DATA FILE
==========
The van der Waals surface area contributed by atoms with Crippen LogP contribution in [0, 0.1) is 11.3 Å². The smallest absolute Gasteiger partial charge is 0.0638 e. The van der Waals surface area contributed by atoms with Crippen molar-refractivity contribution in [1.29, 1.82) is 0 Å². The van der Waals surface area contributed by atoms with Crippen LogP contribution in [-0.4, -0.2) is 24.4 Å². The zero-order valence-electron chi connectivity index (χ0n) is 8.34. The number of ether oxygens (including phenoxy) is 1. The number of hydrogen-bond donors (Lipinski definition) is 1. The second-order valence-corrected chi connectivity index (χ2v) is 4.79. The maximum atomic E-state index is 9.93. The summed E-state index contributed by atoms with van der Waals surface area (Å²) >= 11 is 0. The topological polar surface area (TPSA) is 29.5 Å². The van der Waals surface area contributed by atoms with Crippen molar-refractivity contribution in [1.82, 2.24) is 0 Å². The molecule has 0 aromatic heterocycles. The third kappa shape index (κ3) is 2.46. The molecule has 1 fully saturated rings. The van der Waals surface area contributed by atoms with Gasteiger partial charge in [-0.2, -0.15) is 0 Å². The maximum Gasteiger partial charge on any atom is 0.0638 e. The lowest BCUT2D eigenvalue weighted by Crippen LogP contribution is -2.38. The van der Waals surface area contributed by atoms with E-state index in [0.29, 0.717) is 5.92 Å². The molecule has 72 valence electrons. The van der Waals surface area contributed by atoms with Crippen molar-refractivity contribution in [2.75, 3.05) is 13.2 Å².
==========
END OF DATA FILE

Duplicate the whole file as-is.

The van der Waals surface area contributed by atoms with Crippen LogP contribution in [0, 0.1) is 11.3 Å². The smallest absolute Gasteiger partial charge is 0.0638 e. The van der Waals surface area contributed by atoms with Crippen molar-refractivity contribution in [1.29, 1.82) is 0 Å². The van der Waals surface area contributed by atoms with Crippen LogP contribution in [-0.4, -0.2) is 24.4 Å². The zero-order valence-electron chi connectivity index (χ0n) is 8.34. The number of ether oxygens (including phenoxy) is 1. The number of hydrogen-bond donors (Lipinski definition) is 1. The second-order valence-corrected chi connectivity index (χ2v) is 4.79. The maximum atomic E-state index is 9.93. The summed E-state index contributed by atoms with van der Waals surface area (Å²) >= 11 is 0. The topological polar surface area (TPSA) is 29.5 Å². The van der Waals surface area contributed by atoms with Crippen molar-refractivity contribution in [1.82, 2.24) is 0 Å². The molecule has 0 aromatic heterocycles. The third kappa shape index (κ3) is 2.46. The molecule has 1 fully saturated rings. The van der Waals surface area contributed by atoms with Gasteiger partial charge in [-0.2, -0.15) is 0 Å². The maximum Gasteiger partial charge on any atom is 0.0638 e. The lowest BCUT2D eigenvalue weighted by Crippen LogP contribution is -2.38. The van der Waals surface area contributed by atoms with E-state index in [0.29, 0.717) is 5.92 Å². The molecule has 72 valence electrons. The van der Waals surface area contributed by atoms with Crippen molar-refractivity contribution in [2.75, 3.05) is 13.2 Å².